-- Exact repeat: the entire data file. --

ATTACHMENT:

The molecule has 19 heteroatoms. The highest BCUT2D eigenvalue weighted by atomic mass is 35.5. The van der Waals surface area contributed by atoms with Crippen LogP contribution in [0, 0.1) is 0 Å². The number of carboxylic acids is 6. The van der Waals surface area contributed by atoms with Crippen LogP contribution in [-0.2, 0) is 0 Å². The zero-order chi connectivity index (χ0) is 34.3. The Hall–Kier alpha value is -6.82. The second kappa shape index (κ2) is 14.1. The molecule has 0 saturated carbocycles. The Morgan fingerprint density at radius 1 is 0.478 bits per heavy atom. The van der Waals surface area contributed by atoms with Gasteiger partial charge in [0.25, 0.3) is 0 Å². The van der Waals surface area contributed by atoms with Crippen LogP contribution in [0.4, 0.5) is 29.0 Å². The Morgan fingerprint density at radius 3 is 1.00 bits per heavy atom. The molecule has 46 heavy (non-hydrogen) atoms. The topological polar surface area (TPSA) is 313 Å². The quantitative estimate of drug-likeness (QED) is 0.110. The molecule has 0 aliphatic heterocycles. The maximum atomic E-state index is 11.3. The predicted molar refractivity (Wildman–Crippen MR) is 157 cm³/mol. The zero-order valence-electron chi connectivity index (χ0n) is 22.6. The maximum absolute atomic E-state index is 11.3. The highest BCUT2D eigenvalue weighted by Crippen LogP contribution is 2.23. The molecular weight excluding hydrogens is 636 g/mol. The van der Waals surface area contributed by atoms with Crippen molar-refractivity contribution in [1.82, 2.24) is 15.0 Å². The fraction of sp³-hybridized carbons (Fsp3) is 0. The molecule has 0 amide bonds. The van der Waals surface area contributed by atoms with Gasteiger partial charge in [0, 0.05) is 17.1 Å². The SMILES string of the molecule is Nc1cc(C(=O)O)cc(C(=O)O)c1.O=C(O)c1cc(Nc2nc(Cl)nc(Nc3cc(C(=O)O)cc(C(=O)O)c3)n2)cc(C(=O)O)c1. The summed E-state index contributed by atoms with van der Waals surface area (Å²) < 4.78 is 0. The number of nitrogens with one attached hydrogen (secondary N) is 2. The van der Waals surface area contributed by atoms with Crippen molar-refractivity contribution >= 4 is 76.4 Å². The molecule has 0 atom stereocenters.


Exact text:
The molecule has 19 heteroatoms. The highest BCUT2D eigenvalue weighted by atomic mass is 35.5. The van der Waals surface area contributed by atoms with Crippen LogP contribution in [0, 0.1) is 0 Å². The number of carboxylic acids is 6. The van der Waals surface area contributed by atoms with Crippen LogP contribution in [-0.2, 0) is 0 Å². The zero-order chi connectivity index (χ0) is 34.3. The Hall–Kier alpha value is -6.82. The second kappa shape index (κ2) is 14.1. The molecule has 0 saturated carbocycles. The Morgan fingerprint density at radius 1 is 0.478 bits per heavy atom. The van der Waals surface area contributed by atoms with Gasteiger partial charge in [0.25, 0.3) is 0 Å². The van der Waals surface area contributed by atoms with Crippen LogP contribution in [0.4, 0.5) is 29.0 Å². The Morgan fingerprint density at radius 3 is 1.00 bits per heavy atom. The molecule has 46 heavy (non-hydrogen) atoms. The topological polar surface area (TPSA) is 313 Å². The quantitative estimate of drug-likeness (QED) is 0.110. The molecule has 0 aliphatic heterocycles. The maximum atomic E-state index is 11.3. The predicted molar refractivity (Wildman–Crippen MR) is 157 cm³/mol. The zero-order valence-electron chi connectivity index (χ0n) is 22.6. The maximum absolute atomic E-state index is 11.3. The highest BCUT2D eigenvalue weighted by Crippen LogP contribution is 2.23. The molecular weight excluding hydrogens is 636 g/mol. The van der Waals surface area contributed by atoms with Crippen molar-refractivity contribution in [1.82, 2.24) is 15.0 Å². The fraction of sp³-hybridized carbons (Fsp3) is 0. The molecule has 0 amide bonds. The van der Waals surface area contributed by atoms with Gasteiger partial charge in [0, 0.05) is 17.1 Å². The SMILES string of the molecule is Nc1cc(C(=O)O)cc(C(=O)O)c1.O=C(O)c1cc(Nc2nc(Cl)nc(Nc3cc(C(=O)O)cc(C(=O)O)c3)n2)cc(C(=O)O)c1. The summed E-state index contributed by atoms with van der Waals surface area (Å²) < 4.78 is 0. The number of nitrogens with one attached hydrogen (secondary N) is 2. The van der Waals surface area contributed by atoms with Crippen molar-refractivity contribution >= 4 is 76.4 Å². The molecule has 0 atom stereocenters.